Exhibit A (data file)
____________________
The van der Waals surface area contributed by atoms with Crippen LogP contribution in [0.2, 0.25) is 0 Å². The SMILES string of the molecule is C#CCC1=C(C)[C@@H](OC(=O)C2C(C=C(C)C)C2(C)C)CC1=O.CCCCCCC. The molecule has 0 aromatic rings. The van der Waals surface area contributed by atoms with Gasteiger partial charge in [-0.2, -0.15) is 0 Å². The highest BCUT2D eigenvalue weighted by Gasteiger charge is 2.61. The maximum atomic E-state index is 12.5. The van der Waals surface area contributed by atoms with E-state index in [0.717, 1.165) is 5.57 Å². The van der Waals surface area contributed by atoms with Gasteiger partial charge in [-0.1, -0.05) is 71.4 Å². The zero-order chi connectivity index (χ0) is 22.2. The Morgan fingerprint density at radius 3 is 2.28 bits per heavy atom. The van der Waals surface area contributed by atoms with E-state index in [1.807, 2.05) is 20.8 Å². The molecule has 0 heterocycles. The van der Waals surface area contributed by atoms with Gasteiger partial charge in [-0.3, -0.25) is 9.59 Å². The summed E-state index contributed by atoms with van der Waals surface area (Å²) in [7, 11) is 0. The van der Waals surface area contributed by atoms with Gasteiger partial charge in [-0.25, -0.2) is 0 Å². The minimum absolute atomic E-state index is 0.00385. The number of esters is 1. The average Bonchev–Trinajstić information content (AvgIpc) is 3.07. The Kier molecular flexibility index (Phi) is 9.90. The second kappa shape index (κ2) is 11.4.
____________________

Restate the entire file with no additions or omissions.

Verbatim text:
The van der Waals surface area contributed by atoms with Crippen LogP contribution in [0.2, 0.25) is 0 Å². The SMILES string of the molecule is C#CCC1=C(C)[C@@H](OC(=O)C2C(C=C(C)C)C2(C)C)CC1=O.CCCCCCC. The molecule has 0 aromatic rings. The van der Waals surface area contributed by atoms with Gasteiger partial charge in [-0.2, -0.15) is 0 Å². The highest BCUT2D eigenvalue weighted by Gasteiger charge is 2.61. The maximum atomic E-state index is 12.5. The van der Waals surface area contributed by atoms with E-state index in [0.717, 1.165) is 5.57 Å². The van der Waals surface area contributed by atoms with Gasteiger partial charge in [-0.1, -0.05) is 71.4 Å². The zero-order chi connectivity index (χ0) is 22.2. The Morgan fingerprint density at radius 3 is 2.28 bits per heavy atom. The van der Waals surface area contributed by atoms with E-state index in [1.807, 2.05) is 20.8 Å². The molecule has 0 heterocycles. The van der Waals surface area contributed by atoms with Gasteiger partial charge in [-0.3, -0.25) is 9.59 Å². The summed E-state index contributed by atoms with van der Waals surface area (Å²) in [7, 11) is 0. The van der Waals surface area contributed by atoms with Gasteiger partial charge in [-0.25, -0.2) is 0 Å². The minimum absolute atomic E-state index is 0.00385. The number of esters is 1. The average Bonchev–Trinajstić information content (AvgIpc) is 3.07. The Kier molecular flexibility index (Phi) is 9.90. The second kappa shape index (κ2) is 11.4.